JAKARTA - Indonesia's annual inflation rate spiked slightly more than expected in November after fuel prices were hiked, but economists said the central bank does not need to raise rates again anytime soon.
The statistics bureau said on Monday the annual headline rate was 6.23 per cent, compared with October's 4.83 per cent and above a Reuters poll forecast of 6.06 per cent.
On Nov. 17, President Joko Widodo increased fuel prices more than 30 per cent. Traditionally in Indonesia, hikes spur a chain of price rises because of higher transport costs.
Right after fuel prices went up, Bank Indonesia increased its policy rate by 25 basis points to 7.75 per cent.
Many expect inflation to be higher in December and January, but November's surge did not spur concern.
Inflation is "nothing too worrisome at this juncture," said Gundy Cahyadi of DBS Bank in Singapore, who expects a peak of 7.8 per cent, likely in January.
The central bank might raise rates again "but there is no strong reason to do that now", Cahyadi said.
When Indonesia raised fuel prices in mid-2013, inflation neared 10 per cent and the central bank raised its benchmark rate 1.75 percentage points over six months, hurting growth.
This time, inflation is not expected to near double-digits.
Bank Indonesia has predicted the annual inflation of around 7.9 per cent at the end of the year while Finance Minister Bambang Brodjonegoro sees 7.3 per cent.
Gareth Leather of Capital Economics in London agreed a rate hike is possible in coming months "however given that the spike in inflation will be temporary, we do not expect to see an aggressive tightening of monetary policy."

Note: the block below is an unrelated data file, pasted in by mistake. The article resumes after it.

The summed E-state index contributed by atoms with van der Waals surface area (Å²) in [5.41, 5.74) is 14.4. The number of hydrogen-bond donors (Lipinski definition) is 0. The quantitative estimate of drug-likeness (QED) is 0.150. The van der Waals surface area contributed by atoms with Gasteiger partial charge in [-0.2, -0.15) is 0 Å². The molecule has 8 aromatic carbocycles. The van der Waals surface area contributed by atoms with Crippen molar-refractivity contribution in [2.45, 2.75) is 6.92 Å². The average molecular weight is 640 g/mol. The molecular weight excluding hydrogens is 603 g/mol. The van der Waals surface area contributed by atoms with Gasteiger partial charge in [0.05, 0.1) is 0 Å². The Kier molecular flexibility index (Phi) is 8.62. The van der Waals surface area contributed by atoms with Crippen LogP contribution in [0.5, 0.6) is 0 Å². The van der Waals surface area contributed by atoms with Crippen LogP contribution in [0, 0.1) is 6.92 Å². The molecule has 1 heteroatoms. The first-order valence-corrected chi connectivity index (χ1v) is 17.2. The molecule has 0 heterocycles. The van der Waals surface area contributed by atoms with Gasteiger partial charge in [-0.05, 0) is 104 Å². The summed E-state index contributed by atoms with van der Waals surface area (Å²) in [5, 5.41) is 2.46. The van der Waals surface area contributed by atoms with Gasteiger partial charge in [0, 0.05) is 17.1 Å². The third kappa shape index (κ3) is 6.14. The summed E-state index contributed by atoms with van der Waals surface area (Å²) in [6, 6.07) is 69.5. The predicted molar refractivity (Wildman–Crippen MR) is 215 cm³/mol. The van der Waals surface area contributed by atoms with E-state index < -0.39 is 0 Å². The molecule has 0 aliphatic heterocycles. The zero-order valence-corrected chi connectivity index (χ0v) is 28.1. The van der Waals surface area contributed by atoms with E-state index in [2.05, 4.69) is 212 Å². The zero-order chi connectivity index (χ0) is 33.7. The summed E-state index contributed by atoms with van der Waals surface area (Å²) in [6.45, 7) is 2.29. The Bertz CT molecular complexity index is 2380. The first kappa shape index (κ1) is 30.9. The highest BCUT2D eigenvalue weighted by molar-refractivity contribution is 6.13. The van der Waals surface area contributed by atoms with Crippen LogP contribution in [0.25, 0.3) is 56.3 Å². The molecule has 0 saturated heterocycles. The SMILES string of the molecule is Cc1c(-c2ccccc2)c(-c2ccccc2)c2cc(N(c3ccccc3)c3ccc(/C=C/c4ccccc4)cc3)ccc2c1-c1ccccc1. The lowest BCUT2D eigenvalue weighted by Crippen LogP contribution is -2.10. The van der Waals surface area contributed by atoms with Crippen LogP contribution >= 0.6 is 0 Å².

The head of Indonesia's statistics bureau, Suryamin, said inflation "shouldn't spike too high" in December if the government can maintain the prices of rice, chillies and transportation.
Transportation, which accounts for 19.1 per cent in Indonesia's inflation basket, increased 4.29 per cent in November from a month earlier.
Also on Monday, Indonesia reported a $23.2 million trade surplus for October, smaller than the poll's $70 million projection but a swing from September's $270 million deficit.
In January-October, exports were $148.06 billion, 1.1 per cent lower than a year earlier. The trade deficit for the first 10 months was $1.65 billion, compared with $6.38 billion in the same period of 2013.
Aldian Taloputra, economist at Mandiri Sekuritas in Jakarta, said the trade outlook was "positive but not by much. We forecast either small surpluses or small deficits in the coming months."